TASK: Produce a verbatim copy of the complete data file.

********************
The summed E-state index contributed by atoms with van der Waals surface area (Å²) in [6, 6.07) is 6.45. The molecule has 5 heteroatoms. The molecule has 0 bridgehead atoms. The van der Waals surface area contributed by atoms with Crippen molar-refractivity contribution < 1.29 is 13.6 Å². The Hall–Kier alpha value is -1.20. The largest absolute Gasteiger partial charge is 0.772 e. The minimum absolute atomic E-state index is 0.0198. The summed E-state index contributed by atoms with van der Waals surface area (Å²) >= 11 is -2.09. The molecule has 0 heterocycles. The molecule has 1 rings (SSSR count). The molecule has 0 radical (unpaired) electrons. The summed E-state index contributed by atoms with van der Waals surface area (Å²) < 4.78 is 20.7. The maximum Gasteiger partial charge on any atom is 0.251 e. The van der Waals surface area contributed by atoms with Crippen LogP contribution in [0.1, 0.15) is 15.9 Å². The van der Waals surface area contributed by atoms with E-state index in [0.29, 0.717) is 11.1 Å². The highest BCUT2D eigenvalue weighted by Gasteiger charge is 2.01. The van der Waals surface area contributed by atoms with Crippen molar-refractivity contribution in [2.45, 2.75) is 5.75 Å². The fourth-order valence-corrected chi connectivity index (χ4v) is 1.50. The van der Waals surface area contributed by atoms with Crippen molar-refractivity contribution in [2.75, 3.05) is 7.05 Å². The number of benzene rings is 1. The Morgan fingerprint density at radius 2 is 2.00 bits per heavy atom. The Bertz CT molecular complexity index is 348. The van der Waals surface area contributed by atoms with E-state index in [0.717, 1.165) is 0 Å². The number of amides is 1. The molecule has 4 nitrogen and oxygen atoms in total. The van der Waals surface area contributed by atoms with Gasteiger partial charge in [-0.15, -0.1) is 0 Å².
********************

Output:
The summed E-state index contributed by atoms with van der Waals surface area (Å²) in [6, 6.07) is 6.45. The molecule has 5 heteroatoms. The molecule has 0 bridgehead atoms. The van der Waals surface area contributed by atoms with Crippen molar-refractivity contribution < 1.29 is 13.6 Å². The Hall–Kier alpha value is -1.20. The largest absolute Gasteiger partial charge is 0.772 e. The minimum absolute atomic E-state index is 0.0198. The summed E-state index contributed by atoms with van der Waals surface area (Å²) >= 11 is -2.09. The molecule has 0 heterocycles. The molecule has 1 rings (SSSR count). The molecule has 0 radical (unpaired) electrons. The summed E-state index contributed by atoms with van der Waals surface area (Å²) < 4.78 is 20.7. The maximum Gasteiger partial charge on any atom is 0.251 e. The van der Waals surface area contributed by atoms with Crippen LogP contribution in [0.1, 0.15) is 15.9 Å². The van der Waals surface area contributed by atoms with E-state index in [0.29, 0.717) is 11.1 Å². The highest BCUT2D eigenvalue weighted by Gasteiger charge is 2.01. The van der Waals surface area contributed by atoms with Crippen molar-refractivity contribution in [2.45, 2.75) is 5.75 Å². The fourth-order valence-corrected chi connectivity index (χ4v) is 1.50. The van der Waals surface area contributed by atoms with Crippen molar-refractivity contribution in [2.75, 3.05) is 7.05 Å². The number of benzene rings is 1. The Morgan fingerprint density at radius 2 is 2.00 bits per heavy atom. The Bertz CT molecular complexity index is 348. The van der Waals surface area contributed by atoms with E-state index in [0.717, 1.165) is 0 Å². The number of amides is 1. The molecule has 4 nitrogen and oxygen atoms in total. The van der Waals surface area contributed by atoms with Gasteiger partial charge in [-0.15, -0.1) is 0 Å².